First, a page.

Post Lenticonus Cataract

When you hear the word cataract, do you think of fading eye sight affecting someone like a grandparent, or generally someone your parents age or older? I definitely did, until now.

I never considered the idea that one of my children, at a year of age no less, could be presenting with pediatric cataract eye sight issues.

Emerie has had a bit of a lazy, wandering left eye the past few months. We forgot to ask about it at her year appointment, but had a follow up a couple weeks later for her ears. The pediatrician immediately referred us to a pediatric ophthalmologist to determine the underlying cause. After two appointments, the doctors confirm she indeed has a cataract on the lens of her left eye, known as a Post Lenticonus Cataract. As explained to us, the vision in her left is clouded around the center from the cataract, sort of like wearing a dirty contact that doesn’t come out and blurs vision.

Cataracts can actually occur at any age and develop over time or be present at birth. We estimate Em started showing eye symptoms just shy of her first birthday and don’t believe she was born with them or that they were caused by being a preemie. Harper and Reagan do not present with anything, but because they are identicals, everyone gets a checkups earlier than the typical 18 month eye exam. We have appointments scheduled for them in several weeks.

One constant reminder for myself, as we go through this new journey, is to stay optimistic. It’s a good thing we discovered it early, and all about perspective! We could dwell that it’s so terrible and scary, that she’s so young with this issue; or we can look at it as early detection gives us better odds at fixing her eyesight for her life, even if there will be a bit of a struggle to get where we need to be.

The first few years of life are incredibly important for eyesight. In fact, up to about age eight eyes continue to develop before leveling out for adulthood. In addition to the cataract, Emerie’s brain is teaching itself to rely on her good eye because it’s fully functional (and perfect according to the doc!). This can be even more detrimental if the problem is not fixed, and actually make her bad eye’s vision worse. Patching the good eye for a short time each day aims to slowly retrain her brain to use the other eye too; something Miss Emerie is not going to like.

The tiny patches arrived this week. In about a month we will go in for day surgery, where her clouded lens will be replaced with a new, clear one. Typically kids this young don’t receive a new lens and have to wear a contact until they are older and a new one can be inserted. In our case, the surgeon believes she is big enough and says it is better to replace hers now and we will reassess as she matures. She will also need glasses once her eye heals up. It should be quite the adventure to see how her sisters respond to something on her face. I’m told once she gets used to glasses; she won’t even tug at them, but who knows what Reagan and Harper will do!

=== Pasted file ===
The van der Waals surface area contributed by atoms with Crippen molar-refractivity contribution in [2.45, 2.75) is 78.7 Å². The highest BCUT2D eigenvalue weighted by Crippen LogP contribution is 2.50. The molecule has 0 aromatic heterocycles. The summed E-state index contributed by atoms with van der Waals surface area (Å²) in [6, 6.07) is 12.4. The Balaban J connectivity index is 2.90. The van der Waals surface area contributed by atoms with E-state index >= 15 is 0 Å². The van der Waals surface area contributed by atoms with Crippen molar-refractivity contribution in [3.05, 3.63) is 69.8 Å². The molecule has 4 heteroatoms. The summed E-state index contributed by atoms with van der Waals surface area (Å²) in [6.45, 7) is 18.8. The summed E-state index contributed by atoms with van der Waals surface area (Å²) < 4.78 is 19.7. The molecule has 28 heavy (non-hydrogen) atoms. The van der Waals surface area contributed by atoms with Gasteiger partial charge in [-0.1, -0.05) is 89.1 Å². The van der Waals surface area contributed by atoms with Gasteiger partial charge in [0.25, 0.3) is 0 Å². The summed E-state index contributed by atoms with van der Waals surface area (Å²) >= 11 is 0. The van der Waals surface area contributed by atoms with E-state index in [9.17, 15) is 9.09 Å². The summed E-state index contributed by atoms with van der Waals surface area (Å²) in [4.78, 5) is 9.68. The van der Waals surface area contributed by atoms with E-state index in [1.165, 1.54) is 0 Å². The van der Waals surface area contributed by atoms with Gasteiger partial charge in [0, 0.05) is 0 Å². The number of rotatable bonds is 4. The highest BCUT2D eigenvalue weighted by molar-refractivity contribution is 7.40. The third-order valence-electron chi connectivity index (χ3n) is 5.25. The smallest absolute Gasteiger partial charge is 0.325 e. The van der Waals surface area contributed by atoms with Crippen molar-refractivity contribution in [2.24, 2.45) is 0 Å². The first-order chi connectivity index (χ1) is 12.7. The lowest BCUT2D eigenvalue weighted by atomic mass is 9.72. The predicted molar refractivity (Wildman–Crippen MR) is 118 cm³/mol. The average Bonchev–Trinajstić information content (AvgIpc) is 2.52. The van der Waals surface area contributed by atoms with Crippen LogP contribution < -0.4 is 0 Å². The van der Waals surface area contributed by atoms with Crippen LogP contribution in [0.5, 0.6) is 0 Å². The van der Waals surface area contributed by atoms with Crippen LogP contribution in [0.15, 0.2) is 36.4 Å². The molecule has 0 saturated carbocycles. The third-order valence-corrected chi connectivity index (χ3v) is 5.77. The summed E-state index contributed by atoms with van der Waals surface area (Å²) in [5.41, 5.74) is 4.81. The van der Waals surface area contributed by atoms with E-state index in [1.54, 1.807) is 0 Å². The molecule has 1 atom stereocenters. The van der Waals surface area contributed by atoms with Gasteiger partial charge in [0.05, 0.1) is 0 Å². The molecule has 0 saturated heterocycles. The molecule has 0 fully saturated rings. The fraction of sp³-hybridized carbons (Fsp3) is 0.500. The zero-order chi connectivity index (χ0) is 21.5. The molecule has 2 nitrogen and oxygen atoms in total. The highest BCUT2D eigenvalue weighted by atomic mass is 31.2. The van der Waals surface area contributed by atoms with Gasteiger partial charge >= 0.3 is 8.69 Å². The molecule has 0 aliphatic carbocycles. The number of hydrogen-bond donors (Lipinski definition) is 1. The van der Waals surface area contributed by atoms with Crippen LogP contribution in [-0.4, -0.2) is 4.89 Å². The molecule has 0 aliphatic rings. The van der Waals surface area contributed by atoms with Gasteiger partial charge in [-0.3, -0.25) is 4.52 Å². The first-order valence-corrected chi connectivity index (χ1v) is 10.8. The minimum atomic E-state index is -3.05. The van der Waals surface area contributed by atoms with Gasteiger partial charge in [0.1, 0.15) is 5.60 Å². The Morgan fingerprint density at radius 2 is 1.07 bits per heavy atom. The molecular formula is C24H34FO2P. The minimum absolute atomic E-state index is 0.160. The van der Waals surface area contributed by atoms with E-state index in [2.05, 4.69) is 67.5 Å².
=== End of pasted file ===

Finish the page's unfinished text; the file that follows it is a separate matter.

The first day of patching went better than anticipated. In fact, Emerie did about 40 minutes with minimal fussing. I had angry, screaming Em pictured in my mind for this, so it was nice to see that with a little distraction she would forget about it for a few moments at a time. We purchased some fun, blinking light type toys that she can see better through the blurriness and that helped entertain her a bit. The key is to only bring them out during patch time so they stay exciting. The real hit was giving her a snack in each hand. Can’t pull off the eye patch when you are double fisting some vege-straws!

The second day was a bit grumpier, but we made it to the targeted hour of patch time. Once it’s on for a few minutes, distractions definitely make her more cooperative. It also helps when we put it on her correctly…and let her run around with her sisters in the living room.

Surprisingly neither Harper or Reagan seemed to notice the patch and went about their exploration/play time in the living room right along with their sister. Every few minutes Emerie would tug at the patch in irritation, but not scream about it and we made a point to shift her focus onto another toy or snack before she became mad. Hopefully we will get this new activity in our daily routine down with minimal issues.

We would appreciate prayers- most of you that know me, know I am a little weird when it comes to eye issues of any kind. This is not one of those times I can just avoid it because it makes me queasy to think about. We are hoping for the best!

2 thoughts on “Post Lenticonus Cataract

  1. I continue to enjoy following your beautiful babies as they grow. You are in my thoughts.
    She has excellent parents who will help her get thru this.
    Hugs

    Like

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